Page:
Judah Ari Gross Times of Israel
IDF says it won’t tolerate disrespect toward women … but is it true?
Dozens of religious soldiers from the IDF’s Paratroopers Brigade refused to listen to a female parachuting instructor recently, turning their backs to her when she tried to give them a demonstration.
The incident came to light after the mother of the instructor, Shira Margalit, who runs a popular women’s news website, posted about it on Twitter.
“I barely fell asleep last night after a hard day in which I had to hear my soldier daughter Noa, a parachuting instructor, tell me that when she was giving a demonstration to 70 paratroopers during an exercise, 50 of them turned their backs to her and stood themselves in lines because she was a woman!” Margalit wrote.
The Israel Defense Forces later confirmed that the incident indeed took place, but disputed the number of soldiers involved in the protest.
“Approximately 30 recruits who did not want to watch the presentation that was put on by the female soldier turned their heads [away from her],” the army said in a statement.
According to the IDF, the soldiers were from a unit made up of religious yeshivah students.
The army said the soldiers’ commander had a “conversation” with them following the incident, telling them that they would be kicked out of the parachuting course if they continued to show “disrespect” toward the female instructors.
The instructor is the daughter of the head of IDF Operations, Maj. Gen. Aharon Haliva.
In its statement, the military said the IDF sees importance in maintaining an “egalitarian vision” and strives to conduct its activities “regardless of religion, race and gender.”
The Israel Women’s Network activist group criticized the army for its limited response and implied that the IDF was being hypocritical by playing up the achievements of female soldiers while allowing situations like this to take place.
“As the IDF is announcing that it is appointing the first female head of an air force flight squadron, there is a parallel reality in which male soldiers are allowed to humiliate a female soldier, only because she is a woman, and the response of the IDF spokesperson is that they held a clarifying conversation about the incident,” the group said in a statement.
The organization said it scheduled a meeting with the head of the IDF’s Manpower Division in which it would present “dozens of testimonies from female soldiers” who were similarly insulted.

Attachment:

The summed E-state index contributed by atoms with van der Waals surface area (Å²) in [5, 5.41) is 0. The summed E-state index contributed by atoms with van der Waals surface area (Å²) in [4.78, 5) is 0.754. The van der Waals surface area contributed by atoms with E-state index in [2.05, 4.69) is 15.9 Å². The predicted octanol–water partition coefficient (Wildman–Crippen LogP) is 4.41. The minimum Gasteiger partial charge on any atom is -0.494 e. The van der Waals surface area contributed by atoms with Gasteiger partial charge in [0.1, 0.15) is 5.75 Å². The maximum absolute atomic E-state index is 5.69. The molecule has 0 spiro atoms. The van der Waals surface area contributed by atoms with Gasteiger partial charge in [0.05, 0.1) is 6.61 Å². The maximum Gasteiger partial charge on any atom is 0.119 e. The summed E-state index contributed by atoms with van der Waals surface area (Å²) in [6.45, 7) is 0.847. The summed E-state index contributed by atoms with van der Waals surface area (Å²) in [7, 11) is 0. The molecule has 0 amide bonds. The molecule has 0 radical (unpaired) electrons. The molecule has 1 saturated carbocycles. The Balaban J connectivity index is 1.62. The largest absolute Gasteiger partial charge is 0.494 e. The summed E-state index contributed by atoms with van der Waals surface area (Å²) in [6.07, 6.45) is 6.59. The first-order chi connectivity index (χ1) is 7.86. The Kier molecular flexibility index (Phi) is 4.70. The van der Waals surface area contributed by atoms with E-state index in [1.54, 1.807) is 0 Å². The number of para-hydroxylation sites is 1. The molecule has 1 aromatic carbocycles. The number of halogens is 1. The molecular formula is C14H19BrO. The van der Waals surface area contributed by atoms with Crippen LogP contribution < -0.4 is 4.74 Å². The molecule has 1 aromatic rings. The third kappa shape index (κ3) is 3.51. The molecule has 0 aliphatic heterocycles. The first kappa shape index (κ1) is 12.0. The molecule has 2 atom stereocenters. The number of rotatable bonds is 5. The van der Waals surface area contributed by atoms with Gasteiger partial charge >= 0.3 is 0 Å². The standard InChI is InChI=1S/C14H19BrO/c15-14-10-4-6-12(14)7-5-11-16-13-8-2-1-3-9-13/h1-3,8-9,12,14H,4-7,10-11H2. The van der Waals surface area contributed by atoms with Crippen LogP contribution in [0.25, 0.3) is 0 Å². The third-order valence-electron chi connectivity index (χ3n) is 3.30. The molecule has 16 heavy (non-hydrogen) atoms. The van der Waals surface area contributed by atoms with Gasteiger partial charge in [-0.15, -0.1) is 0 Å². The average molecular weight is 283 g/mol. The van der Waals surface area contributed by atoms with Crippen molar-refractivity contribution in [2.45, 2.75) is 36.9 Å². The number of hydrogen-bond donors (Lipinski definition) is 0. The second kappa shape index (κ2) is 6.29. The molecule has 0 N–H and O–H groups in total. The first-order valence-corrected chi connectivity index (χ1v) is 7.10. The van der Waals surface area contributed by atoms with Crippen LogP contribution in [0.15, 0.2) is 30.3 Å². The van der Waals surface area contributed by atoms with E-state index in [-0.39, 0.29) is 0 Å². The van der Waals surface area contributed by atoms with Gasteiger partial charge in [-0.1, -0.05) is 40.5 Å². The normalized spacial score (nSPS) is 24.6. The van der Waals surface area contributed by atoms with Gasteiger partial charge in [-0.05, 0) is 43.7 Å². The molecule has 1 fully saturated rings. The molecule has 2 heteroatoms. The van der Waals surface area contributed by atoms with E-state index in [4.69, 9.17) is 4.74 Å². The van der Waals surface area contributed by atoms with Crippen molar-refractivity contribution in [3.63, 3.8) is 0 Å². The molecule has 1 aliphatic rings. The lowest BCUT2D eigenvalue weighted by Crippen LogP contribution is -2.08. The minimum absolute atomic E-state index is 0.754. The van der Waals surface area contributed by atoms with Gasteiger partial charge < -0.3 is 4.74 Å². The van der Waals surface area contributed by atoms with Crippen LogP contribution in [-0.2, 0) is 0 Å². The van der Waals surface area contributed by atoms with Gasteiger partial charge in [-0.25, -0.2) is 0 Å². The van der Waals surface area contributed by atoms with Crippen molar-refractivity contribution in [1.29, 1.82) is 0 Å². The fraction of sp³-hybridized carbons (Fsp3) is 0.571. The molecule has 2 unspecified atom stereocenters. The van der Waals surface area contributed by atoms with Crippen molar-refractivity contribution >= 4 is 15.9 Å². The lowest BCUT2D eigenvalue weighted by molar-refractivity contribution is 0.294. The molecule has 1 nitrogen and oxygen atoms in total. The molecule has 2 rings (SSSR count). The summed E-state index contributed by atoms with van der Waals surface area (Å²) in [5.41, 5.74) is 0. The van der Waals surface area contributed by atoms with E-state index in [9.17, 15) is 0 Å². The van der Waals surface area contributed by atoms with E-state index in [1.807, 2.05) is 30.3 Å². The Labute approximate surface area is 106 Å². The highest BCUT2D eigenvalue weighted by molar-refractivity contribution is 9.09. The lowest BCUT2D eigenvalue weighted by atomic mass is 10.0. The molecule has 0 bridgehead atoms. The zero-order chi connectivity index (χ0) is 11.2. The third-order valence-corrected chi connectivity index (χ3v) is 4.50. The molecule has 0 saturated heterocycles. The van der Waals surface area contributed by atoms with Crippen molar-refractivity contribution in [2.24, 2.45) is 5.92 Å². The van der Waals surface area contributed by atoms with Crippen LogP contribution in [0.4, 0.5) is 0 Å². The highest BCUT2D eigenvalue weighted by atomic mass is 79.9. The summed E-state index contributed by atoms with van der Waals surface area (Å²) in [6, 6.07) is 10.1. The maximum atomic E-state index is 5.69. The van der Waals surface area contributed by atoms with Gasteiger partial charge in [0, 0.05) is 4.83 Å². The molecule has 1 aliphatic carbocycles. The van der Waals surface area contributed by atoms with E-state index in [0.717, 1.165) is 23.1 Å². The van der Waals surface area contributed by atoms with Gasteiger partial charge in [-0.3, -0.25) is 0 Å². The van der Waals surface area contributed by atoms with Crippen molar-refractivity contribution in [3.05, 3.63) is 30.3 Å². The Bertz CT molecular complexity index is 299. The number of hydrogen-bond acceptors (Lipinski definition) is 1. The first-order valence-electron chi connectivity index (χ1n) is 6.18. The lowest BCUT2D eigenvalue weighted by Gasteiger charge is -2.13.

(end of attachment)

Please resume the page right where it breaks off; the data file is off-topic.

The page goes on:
“[The representatives from the organization] will clarify that the IDF must protect the dignity of female soldiers. The only way to do this is with institutional training and severe punishment for those who violate army orders,” the Israel Women’s Network said.
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On Aug. 7, the IDF announced it was appointing the first female commander of a flight squadron: the Nachshon Squadron, which operates surveillance aircraft.
The 34-year-old transport plane pilot, whose name cannot be published for security reasons, will replace the current commander of the squadron in the coming months.
“I’m happy about the appointment,” she said in a statement from the military. “It is a great privilege along with a great responsibility. The true work is still ahead. I am proud to serve in the air force.”
In addition to the IDF’s announcement last week about the female squadron commander, the paratrooper incident also came as the military saw the largest number of women joining combat units.
Some 1,000 women were inducted into the military to serve in combat units this summer, 150 more female recruits than in 2017 and nearly double the total amount of female combat soldiers that served in the IDF in 2012 — 547, according to IDF statistics.
The issue of female soldiers interacting with religious servicemen has long been a bone of contention in Israeli society. Proponents of gender integration maintain that it is necessary to ensure equality for men and women, while opponents claim that it violates religious soldiers’ right to practice their faith.
Male soldiers who serve in ultra-Orthodox, or haredi, units are generally not required to interact with female troops, though most other religious soldiers must receive special permission to get out of activities with members of the opposite sex.
Controversies about the issue typically arise over IDF dress codes — specifically for sports and other activities that take place out of uniform — or over women singing at ceremonies, which some religious soldiers refuse to listen to.
In April, for instance, a female IDF officer was reportedly told she could not read a prayer for fallen soldiers at her unit’s commemoration ceremony for Memorial Day out of consideration for religious troops. The military later said the incident was a “mistake,” which was not in line with army policy.
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